Most people never take the time to set up their miter saw to get it to
cut correctly. You can adjust fences, stops, tilts, etc. on just about
all of them, but almost no one I know takes an hour (or two) to set
their saw up correctly.
I have a 12" Rigid that I use for decks and the like, and it is OK.
With a great blade, you can do some really good work after tuning even
on large, painted crown molding.
My 10" Delta never would "get right". I worked and worked on it with
my engineer's square, and no matter what, I couldn't get it
satisfactorily square. Close, but no cigar. So... OK for baseboard,
decks, door trim, etc.
My 8" Delta is a great "handy" saw, and is super for running small
house trim and shoe molding. It will match it own cuts as in a scarf
joint, but will not, cannot cut square. After using it for the last
few years off and on I am sure that never was a design concern.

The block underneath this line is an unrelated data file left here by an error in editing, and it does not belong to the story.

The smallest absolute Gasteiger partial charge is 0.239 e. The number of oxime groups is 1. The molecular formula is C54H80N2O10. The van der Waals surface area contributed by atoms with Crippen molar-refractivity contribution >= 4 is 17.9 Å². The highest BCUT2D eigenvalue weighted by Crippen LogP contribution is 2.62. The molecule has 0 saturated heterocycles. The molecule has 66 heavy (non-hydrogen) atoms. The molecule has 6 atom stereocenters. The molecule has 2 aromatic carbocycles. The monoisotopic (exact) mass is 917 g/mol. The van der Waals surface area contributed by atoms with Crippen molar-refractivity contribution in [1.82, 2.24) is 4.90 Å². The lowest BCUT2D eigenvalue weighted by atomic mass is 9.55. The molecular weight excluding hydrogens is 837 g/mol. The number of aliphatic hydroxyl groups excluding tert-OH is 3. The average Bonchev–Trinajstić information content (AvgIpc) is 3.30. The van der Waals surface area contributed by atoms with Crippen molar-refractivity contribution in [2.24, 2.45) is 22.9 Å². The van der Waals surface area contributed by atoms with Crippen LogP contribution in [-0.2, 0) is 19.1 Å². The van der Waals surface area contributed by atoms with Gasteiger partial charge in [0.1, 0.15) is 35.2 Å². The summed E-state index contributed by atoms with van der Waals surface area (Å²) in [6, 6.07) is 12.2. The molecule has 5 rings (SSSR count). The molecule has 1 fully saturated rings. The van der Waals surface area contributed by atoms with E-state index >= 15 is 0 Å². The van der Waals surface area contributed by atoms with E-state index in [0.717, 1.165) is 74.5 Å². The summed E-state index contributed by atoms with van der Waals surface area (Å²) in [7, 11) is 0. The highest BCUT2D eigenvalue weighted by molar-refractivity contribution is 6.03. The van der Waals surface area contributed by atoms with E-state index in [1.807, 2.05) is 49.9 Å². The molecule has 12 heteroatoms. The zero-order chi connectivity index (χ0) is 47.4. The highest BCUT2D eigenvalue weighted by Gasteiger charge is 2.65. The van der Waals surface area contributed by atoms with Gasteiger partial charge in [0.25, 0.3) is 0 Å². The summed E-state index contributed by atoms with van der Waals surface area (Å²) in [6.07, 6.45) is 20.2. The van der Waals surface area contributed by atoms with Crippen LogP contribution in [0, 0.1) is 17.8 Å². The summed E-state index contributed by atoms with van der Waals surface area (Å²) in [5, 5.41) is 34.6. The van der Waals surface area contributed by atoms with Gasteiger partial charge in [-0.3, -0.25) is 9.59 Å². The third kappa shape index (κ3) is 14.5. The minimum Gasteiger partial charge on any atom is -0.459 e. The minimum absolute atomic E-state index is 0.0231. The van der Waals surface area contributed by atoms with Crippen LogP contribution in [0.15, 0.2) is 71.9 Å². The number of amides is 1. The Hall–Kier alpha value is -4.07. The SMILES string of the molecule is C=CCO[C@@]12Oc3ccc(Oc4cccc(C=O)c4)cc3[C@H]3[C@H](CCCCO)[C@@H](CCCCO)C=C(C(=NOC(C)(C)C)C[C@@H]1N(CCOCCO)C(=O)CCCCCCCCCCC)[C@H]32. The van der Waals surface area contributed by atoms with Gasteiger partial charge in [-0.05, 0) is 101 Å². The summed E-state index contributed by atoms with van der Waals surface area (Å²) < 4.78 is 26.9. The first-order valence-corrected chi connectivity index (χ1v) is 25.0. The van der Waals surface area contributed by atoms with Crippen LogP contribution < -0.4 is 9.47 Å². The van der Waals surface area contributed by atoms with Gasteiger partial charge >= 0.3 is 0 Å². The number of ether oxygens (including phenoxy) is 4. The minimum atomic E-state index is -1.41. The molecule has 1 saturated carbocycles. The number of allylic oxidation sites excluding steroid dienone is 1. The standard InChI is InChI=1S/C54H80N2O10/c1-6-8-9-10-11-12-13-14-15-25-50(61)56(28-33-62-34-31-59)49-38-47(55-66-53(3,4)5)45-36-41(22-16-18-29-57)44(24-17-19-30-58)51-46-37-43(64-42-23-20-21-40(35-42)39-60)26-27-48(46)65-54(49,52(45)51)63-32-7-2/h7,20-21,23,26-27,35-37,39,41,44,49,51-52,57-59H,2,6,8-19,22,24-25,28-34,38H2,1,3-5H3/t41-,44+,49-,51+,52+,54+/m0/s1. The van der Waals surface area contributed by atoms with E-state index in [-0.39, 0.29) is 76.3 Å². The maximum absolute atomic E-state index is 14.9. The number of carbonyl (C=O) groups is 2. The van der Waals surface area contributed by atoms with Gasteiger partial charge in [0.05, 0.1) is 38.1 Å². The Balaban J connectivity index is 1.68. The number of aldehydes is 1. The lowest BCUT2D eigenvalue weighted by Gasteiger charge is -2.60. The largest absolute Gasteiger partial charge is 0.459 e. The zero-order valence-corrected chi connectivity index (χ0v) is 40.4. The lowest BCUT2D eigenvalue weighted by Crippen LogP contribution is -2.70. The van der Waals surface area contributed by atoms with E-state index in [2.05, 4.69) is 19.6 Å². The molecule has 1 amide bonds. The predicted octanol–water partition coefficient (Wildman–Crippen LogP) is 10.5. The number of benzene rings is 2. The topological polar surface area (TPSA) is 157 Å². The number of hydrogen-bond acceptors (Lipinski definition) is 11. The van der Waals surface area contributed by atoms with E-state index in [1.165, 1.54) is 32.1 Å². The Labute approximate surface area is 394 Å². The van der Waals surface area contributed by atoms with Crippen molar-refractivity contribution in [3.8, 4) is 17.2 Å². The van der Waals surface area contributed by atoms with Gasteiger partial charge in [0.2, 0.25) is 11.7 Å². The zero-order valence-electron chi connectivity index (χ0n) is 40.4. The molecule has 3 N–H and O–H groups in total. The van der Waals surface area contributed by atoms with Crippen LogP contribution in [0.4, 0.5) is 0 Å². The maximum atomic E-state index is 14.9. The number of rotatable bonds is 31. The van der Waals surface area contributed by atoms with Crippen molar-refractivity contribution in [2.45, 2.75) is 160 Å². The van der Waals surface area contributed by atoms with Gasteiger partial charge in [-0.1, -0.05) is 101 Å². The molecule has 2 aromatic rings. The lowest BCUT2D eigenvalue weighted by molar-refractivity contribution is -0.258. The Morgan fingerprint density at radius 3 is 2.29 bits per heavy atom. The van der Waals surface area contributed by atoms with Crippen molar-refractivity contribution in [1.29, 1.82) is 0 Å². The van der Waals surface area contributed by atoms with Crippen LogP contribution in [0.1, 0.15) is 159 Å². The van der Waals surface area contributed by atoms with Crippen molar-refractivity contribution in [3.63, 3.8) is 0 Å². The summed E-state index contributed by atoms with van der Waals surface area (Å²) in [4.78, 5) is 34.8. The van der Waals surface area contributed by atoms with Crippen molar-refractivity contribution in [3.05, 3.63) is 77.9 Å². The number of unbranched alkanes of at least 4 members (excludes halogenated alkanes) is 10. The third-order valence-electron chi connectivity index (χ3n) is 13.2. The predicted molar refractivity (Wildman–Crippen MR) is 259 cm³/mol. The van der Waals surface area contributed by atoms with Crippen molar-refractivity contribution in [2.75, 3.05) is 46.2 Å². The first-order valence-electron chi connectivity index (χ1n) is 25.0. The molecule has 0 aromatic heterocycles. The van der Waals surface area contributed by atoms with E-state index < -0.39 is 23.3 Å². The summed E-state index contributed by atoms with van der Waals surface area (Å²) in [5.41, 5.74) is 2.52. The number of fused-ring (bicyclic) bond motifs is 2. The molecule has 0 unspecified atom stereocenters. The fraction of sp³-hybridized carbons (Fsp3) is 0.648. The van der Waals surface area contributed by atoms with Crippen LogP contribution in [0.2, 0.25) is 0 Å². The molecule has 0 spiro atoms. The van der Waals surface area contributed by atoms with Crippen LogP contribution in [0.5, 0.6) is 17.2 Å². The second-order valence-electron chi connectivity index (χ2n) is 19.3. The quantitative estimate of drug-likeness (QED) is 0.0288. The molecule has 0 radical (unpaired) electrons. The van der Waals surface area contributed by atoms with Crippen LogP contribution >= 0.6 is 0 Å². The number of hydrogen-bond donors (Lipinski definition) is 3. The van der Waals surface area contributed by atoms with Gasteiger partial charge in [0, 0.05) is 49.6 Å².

My 10" DeWalt is actually one of the few DeWalt tools I like. I came
reasonably square from Taiwan, and it has plenty of adjustment screws
and room. However... the right side of the pivot base on the one I
bought was around 1/64" out of whack no matter how I tried to square
it. Finally after adjusting, testing, aligning, etc. for about two
hours I went to my shop and got a large wood mallet, set a 2x4 across
the offending offset and smacked it a couple of times.
It is now square, I am happy to report. It will stay that way until
someone knocks it over, or jams it up when they let the material move
while cutting, or forgets and tosses it in the truck bed at the end of
the day instead of in the front seat with me.
Once I got it squared to my satisfaction, I don't let anyone use it at
the shop or out on the job unless it is an emergency.
BTW... I never have seen a dual bevel that you could get nicely squared
on both sides of the blade. Some are better than others, but none seem
to be great.